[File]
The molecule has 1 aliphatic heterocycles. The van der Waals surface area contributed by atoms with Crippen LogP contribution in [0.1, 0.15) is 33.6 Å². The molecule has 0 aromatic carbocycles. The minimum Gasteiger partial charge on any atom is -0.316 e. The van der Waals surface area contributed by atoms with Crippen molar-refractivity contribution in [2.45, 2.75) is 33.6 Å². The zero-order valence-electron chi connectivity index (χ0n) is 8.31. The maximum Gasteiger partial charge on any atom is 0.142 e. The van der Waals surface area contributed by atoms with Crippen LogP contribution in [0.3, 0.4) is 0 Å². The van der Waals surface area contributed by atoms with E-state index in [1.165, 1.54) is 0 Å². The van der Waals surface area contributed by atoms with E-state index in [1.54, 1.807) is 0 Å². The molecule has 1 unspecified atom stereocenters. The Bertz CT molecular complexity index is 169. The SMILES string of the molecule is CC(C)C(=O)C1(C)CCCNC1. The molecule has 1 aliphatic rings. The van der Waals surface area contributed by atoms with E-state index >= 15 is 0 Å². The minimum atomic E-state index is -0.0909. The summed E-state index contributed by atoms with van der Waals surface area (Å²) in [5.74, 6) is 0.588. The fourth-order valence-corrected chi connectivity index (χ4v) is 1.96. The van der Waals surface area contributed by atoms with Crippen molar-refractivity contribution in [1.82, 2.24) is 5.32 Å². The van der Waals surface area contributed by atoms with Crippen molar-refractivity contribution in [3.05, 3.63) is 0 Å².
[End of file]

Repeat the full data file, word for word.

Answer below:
The molecule has 1 aliphatic heterocycles. The van der Waals surface area contributed by atoms with Crippen LogP contribution in [0.1, 0.15) is 33.6 Å². The molecule has 0 aromatic carbocycles. The minimum Gasteiger partial charge on any atom is -0.316 e. The van der Waals surface area contributed by atoms with Crippen molar-refractivity contribution in [2.45, 2.75) is 33.6 Å². The zero-order valence-electron chi connectivity index (χ0n) is 8.31. The maximum Gasteiger partial charge on any atom is 0.142 e. The van der Waals surface area contributed by atoms with Crippen LogP contribution in [0.3, 0.4) is 0 Å². The van der Waals surface area contributed by atoms with E-state index in [1.165, 1.54) is 0 Å². The van der Waals surface area contributed by atoms with E-state index in [1.54, 1.807) is 0 Å². The molecule has 1 unspecified atom stereocenters. The Bertz CT molecular complexity index is 169. The SMILES string of the molecule is CC(C)C(=O)C1(C)CCCNC1. The molecule has 1 aliphatic rings. The van der Waals surface area contributed by atoms with E-state index >= 15 is 0 Å². The minimum atomic E-state index is -0.0909. The summed E-state index contributed by atoms with van der Waals surface area (Å²) in [5.74, 6) is 0.588. The fourth-order valence-corrected chi connectivity index (χ4v) is 1.96. The van der Waals surface area contributed by atoms with Crippen molar-refractivity contribution in [1.82, 2.24) is 5.32 Å². The van der Waals surface area contributed by atoms with Crippen molar-refractivity contribution in [3.05, 3.63) is 0 Å².